Tag: andrew johnson
Today’s blog post comes from archives specialist Jackie Budell.
On May 22, 1863, the War Department issued General Orders 143, establishing a Bureau of Colored Troops in the Adjutant General’s Office to recruit and organize African American soldiers to fight for the Union Army. With this order, all African American regiments were designated as United States Colored Troops (USCT).
Today marks the 150th anniversary of the USCT, and the National Archives is pleased to announce the completion of the USCT Service Records Digitization Project. In partnership with Fold3, the project provides online access to all service records—more than 3.8 million images—of Union volunteers in USCT units.
Compiled military service records (CMSRs) are part of Record Group 94, the Records of the Adjutant General’s Office. They contain card abstracts of entries related to an individual soldier such as muster rolls and regimental returns.
Many CMSRs also contain original documents called “personal papers,” which are especially valuable to researchers looking for documentation on former slaves. These papers include enlistment papers, correspondence, orders, prisoner-of-war memorandums, … [ Read all ]
Posted by Hilary on May 22, 2013, under - Civil War, Rare Photos, Unusual documents.
Tags: andrew johnson, Bureau of Colored Troops, digitization, Edmund Delaney, fold3, Fortune Wright, genealogy, hanging, Harvey C. Graves, kentucky, Louisiana, manumission, murder, Record Groud 94, self defense, slavery, trial, United States Colored Troops, USCT, war Department
Since the new film Lincoln has spent a few weeks in theaters, we thought it’d be interesting to learn more about President Lincoln’s fantastically hairy cabinet.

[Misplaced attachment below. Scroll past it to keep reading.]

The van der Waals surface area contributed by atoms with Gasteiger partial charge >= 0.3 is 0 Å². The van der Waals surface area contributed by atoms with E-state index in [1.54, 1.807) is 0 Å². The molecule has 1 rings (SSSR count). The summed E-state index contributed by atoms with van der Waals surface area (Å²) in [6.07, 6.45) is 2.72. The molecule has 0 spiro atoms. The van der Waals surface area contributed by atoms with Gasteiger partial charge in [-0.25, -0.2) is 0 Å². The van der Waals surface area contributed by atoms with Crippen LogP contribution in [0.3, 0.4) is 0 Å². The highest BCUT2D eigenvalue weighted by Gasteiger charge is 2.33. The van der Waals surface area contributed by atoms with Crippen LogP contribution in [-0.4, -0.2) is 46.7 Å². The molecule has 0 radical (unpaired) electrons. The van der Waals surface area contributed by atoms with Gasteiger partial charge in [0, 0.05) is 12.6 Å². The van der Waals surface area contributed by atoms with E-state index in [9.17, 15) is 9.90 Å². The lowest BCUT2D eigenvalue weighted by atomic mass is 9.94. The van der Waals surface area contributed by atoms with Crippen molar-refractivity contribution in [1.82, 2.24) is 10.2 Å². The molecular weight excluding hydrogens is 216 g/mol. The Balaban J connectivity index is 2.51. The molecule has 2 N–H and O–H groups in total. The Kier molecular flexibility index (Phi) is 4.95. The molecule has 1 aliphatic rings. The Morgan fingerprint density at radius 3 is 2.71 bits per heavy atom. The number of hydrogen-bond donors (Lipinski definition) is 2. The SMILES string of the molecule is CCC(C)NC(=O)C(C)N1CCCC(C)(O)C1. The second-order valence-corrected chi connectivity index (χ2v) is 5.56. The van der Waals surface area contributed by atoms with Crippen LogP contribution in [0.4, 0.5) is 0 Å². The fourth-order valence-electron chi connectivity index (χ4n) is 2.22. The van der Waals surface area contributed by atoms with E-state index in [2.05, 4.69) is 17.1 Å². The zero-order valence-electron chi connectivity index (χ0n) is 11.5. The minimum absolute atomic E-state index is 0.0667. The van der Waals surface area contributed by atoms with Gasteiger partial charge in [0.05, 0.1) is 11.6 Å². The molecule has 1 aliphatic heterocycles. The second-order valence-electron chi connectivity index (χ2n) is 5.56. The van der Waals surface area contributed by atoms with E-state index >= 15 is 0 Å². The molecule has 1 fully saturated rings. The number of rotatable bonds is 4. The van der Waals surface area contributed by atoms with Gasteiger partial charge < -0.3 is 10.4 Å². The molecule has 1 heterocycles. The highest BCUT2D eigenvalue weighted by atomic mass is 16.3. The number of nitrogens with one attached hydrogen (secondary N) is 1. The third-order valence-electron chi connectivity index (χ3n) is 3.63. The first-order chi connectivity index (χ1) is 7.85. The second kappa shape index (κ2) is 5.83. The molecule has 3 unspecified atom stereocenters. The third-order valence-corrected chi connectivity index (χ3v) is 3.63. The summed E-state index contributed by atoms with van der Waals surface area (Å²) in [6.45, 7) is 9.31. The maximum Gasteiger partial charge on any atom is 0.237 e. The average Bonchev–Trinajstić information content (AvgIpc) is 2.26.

First up is Gideon Welles, who served as President Lincoln’s and then as President Johnson’s Secretary of the Navy from 1861 to 1869, the longest anyone had held the position. Born to an esteemed Connecticut family, Welles had facial hair almost as prodigious as his political presence.
Gideon Welles graduated from what is now Norwich University in Vermont with a degree in law. However, he found he had a knack for journalism and became editor and part owner of the Hartford Times in 1826. That year, he was also elected to the legislature. As a Jacksonian Democrat, Welles supported wide-spread enfranchisement and President Jackson’s anti-bank campaign. In 1836, Jackson appointed Welles as the postmaster of Hartford, Connecticut, until William Henry Harrison removed him in 1841.
When the “slavery issue” emerged in the 1850s, Welles became a major figure in the newly formed Republican party, serving as Republican national committeeman and member of the party’s national executive committee. He also helped establish the Hartford Evening Press to support the party. He was a strong advocate for … [ Read all ]
Posted by Nikita on December 7, 2012, under - Civil War, Facial Hair Fridays.
Tags: abraham lincoln, Andrew Jackson, andrew johnson, beard, Cabinet, civil war, Connecticut, facial hair, Gideon Welles, journalism, Norwich University, postmaster, Secretary of the Navy
When Ronald Reagan survived the attempt on his life on March 30, 1981, and went on to serve two full four-year terms, he broke what some people call “the year-ending-in-zero” curse.
It goes like this: Every President elected in a year ending in zero since 1840 had died in office.
William Henry Harrison, elected in 1840, died after one month in office of pneumonia; he also was our shortest serving President. On his inauguration day, then on March 4, he gave a two-hour speech without hat or topcoat, then rode through the streets of Washington. He was succeeded by John Tyler. (Remember Tippecanoe and Tyler too!)
Abraham Lincoln, elected in 1860, was assassinated a month into his second term, on April 12, 1865, by John Wilkes Booth. He was succeeded by Andrew Johnson.